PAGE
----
To prove the point that Italian wines are versatile and adaptable, I recall a business dinner a decade ago with Cliff Roberson, the colourful founder of Roberson Wines. Back then I was a supermarket buyer, and when invited out to dinner during the annual Vinitaly exhibition in Verona, I cheekily said I would only go if we could drink a wine which had a name ending in ‘-aia’. Unfazed by my request, Roberson took me to the most unassuming back-street pizzeria, where we duly consumed a bottle of Solaia 2004 with the cheapest margherita pizza. It was a memorable match, proving (to me, at least) that Solaia is the ultimate pizza wine.
Italy is a hugely diverse country, famously referred to by early 19th-century Austrian statesman Count Metternich as being ‘only a geographical expression’. From the mountainous north, through the agricultural lands in the centre, the rugged, volcanic south, and the sun-baked islands, Italy has a vast range of cultures, geologies, grape varieties and culinary specialities.
Food has always played a leading role in Italian life. Elizabethan poet Thomas Nashe referred to Italy (in his 1594 work The Unfortunate Traveller) as ‘the paradise of the earth and the epicure’s heaven’. Today, Luca Speri, co-owner of leading Veneto producer Speri, explains the close link between Italian food and wine dating back many centuries: ‘Food and wine have always been connected – wine has always been considered food for us.’
Speri believes that indigenous varieties and modern winemaking styles have created wines ideal for pairing with food: ‘We see hundreds of native varieties that have good acidity and fine tannins – great conditions for very food-friendly wines, not only with local dishes but with any kind of meal.’
Italy comprises 20 regions – Valle d’Aoste, Piedmont, Liguria and Lombardy in the north; Trentino-Alto Adige, Friuli-Venezia Giulia and Veneto in the northeast; Emilia Romagna, Tuscany, Le Marche, Umbria, Lazio, Molise and Abruzzo in the centre; with Campania, Basilicata, Puglia, Calabria, Sicily and Sardinia in the south.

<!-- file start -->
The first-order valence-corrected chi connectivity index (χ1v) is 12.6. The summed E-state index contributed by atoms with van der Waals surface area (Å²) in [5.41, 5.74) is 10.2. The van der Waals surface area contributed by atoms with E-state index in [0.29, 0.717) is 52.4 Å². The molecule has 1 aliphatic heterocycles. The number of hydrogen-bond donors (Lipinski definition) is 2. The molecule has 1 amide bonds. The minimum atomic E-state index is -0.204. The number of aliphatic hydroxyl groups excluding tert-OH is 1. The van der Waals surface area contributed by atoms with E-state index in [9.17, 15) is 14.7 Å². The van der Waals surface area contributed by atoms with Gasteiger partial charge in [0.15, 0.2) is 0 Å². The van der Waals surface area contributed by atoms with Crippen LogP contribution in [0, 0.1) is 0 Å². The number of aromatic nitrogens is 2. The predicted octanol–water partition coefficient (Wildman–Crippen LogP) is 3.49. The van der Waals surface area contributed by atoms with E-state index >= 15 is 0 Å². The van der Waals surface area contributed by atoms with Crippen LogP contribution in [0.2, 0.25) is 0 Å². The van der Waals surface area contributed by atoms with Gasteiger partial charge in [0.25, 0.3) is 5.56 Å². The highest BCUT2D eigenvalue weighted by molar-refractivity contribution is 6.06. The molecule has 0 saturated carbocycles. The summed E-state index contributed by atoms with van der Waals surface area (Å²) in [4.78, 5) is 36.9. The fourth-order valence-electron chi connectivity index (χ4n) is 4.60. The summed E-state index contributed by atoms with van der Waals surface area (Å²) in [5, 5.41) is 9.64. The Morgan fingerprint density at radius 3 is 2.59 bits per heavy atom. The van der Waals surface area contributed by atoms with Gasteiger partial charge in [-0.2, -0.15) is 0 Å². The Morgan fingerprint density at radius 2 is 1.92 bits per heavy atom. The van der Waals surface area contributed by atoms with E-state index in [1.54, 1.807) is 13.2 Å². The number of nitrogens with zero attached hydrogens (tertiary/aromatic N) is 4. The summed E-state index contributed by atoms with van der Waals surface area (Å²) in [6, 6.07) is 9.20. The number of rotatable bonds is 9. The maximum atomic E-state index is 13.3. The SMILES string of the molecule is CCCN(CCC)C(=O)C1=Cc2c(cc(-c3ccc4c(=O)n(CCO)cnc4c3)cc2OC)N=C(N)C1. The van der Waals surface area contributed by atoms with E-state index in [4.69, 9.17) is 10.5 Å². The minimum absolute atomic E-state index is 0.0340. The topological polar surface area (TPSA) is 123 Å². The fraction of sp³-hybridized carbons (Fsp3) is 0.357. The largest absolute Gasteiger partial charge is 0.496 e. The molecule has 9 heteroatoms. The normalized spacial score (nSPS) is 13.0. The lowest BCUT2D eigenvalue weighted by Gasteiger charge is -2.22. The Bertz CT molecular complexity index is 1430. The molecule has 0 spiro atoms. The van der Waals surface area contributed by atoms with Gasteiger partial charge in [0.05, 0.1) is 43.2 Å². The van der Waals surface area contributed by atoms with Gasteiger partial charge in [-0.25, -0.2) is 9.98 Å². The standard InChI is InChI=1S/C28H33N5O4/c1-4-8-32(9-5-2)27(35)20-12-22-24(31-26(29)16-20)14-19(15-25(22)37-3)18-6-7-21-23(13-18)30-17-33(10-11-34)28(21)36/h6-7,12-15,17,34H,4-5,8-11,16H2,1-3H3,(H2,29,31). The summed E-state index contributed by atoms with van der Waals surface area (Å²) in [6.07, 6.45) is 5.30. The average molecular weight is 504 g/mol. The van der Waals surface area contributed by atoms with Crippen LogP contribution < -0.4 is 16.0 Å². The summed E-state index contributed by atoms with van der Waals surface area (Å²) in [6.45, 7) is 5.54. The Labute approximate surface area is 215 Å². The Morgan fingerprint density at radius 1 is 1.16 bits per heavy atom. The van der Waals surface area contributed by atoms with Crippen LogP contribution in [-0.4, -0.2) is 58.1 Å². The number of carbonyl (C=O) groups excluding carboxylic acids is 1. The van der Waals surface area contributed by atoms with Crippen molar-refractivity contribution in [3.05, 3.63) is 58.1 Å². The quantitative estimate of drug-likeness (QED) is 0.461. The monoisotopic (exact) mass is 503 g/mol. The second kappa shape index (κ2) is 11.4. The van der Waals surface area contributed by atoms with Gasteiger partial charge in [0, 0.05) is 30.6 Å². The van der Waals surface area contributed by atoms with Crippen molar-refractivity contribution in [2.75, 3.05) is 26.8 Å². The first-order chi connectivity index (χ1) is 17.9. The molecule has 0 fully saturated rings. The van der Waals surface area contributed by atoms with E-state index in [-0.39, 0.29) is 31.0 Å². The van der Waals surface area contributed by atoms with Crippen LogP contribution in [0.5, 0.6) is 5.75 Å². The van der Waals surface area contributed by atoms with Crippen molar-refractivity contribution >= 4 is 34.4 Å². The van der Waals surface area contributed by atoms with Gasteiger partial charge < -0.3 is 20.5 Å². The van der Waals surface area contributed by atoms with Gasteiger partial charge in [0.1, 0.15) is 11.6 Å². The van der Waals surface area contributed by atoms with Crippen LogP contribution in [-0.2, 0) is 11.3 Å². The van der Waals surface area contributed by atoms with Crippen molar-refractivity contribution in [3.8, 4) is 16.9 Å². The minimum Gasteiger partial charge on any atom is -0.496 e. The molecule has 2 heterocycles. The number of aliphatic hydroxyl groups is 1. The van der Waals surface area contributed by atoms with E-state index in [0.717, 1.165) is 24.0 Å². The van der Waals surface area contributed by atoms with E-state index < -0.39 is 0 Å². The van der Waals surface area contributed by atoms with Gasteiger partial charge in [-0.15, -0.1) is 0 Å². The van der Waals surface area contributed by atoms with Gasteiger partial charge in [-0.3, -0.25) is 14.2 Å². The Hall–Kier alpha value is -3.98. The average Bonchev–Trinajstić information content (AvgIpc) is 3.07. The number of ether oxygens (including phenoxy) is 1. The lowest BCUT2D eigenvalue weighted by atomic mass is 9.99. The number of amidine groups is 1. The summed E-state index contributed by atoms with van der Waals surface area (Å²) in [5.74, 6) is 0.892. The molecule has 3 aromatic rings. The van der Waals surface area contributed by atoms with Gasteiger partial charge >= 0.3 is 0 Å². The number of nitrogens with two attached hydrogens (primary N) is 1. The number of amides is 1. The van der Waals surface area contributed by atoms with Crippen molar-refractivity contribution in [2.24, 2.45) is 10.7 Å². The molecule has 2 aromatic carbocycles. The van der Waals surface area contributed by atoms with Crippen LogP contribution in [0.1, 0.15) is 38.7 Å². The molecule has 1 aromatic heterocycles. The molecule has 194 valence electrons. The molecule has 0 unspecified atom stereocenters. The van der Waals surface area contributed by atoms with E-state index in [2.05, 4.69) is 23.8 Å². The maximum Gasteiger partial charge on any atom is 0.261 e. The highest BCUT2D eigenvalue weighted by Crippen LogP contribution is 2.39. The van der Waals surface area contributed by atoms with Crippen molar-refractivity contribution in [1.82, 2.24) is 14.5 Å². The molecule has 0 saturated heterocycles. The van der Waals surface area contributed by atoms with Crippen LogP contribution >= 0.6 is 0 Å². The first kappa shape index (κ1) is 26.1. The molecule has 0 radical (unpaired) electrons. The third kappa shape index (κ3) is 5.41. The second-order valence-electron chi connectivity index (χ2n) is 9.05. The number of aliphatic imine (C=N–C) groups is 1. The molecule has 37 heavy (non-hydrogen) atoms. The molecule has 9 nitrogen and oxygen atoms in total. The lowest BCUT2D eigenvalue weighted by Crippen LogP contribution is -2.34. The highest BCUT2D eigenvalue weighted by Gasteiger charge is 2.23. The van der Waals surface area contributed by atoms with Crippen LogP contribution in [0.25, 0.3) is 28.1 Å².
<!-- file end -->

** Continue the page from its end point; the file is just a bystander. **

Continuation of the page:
In the cooler, mountainous north, powerful Nebbiolo– and Corvina-based reds help cut through the rich, creamy characters of risottos and meat-based stews. Wonderful seafood from the Ligurian coastline is perfectly partnered with saline, fresh Vermentino, while the northern Adriatic has some of the Mediterranean’s finest fish – wonderful with a light, pure Pinot Grigio. The wooded areas of Tuscany and Umbria are home to powerful meat dishes, with Chianti wines (bolstered by the robust tannins of Sangiovese) a great match. Further south, olive oil becomes more dominant than butter, with fragrant, juicy whites (Falanghina, Fiano and Greco) and reds (Aglianico, Primitivo and Nerello Mascalese) matching roasted meats, fish and sun-ripened tomato dishes.
Unfairly, Italian restaurants were characterised in the 1970s as simple trattorias adorned with red-check tablecloths and pouring cheap Chianti from straw flasks. Today’s consumers can choose from delicious wines made in a modern style with balanced ripeness, tannins and acidity, and explore these with different foods. Jack Lewens, ex-sommelier turned wine producer at Vigneti Tardis in Campania, believes acidity to be a key factor: ‘Italian wines tend to be more food- friendly because they have higher acidity – a key factor in food pairing.’ It seems there is no better time than the present to experiment with Italian wine and food pairings.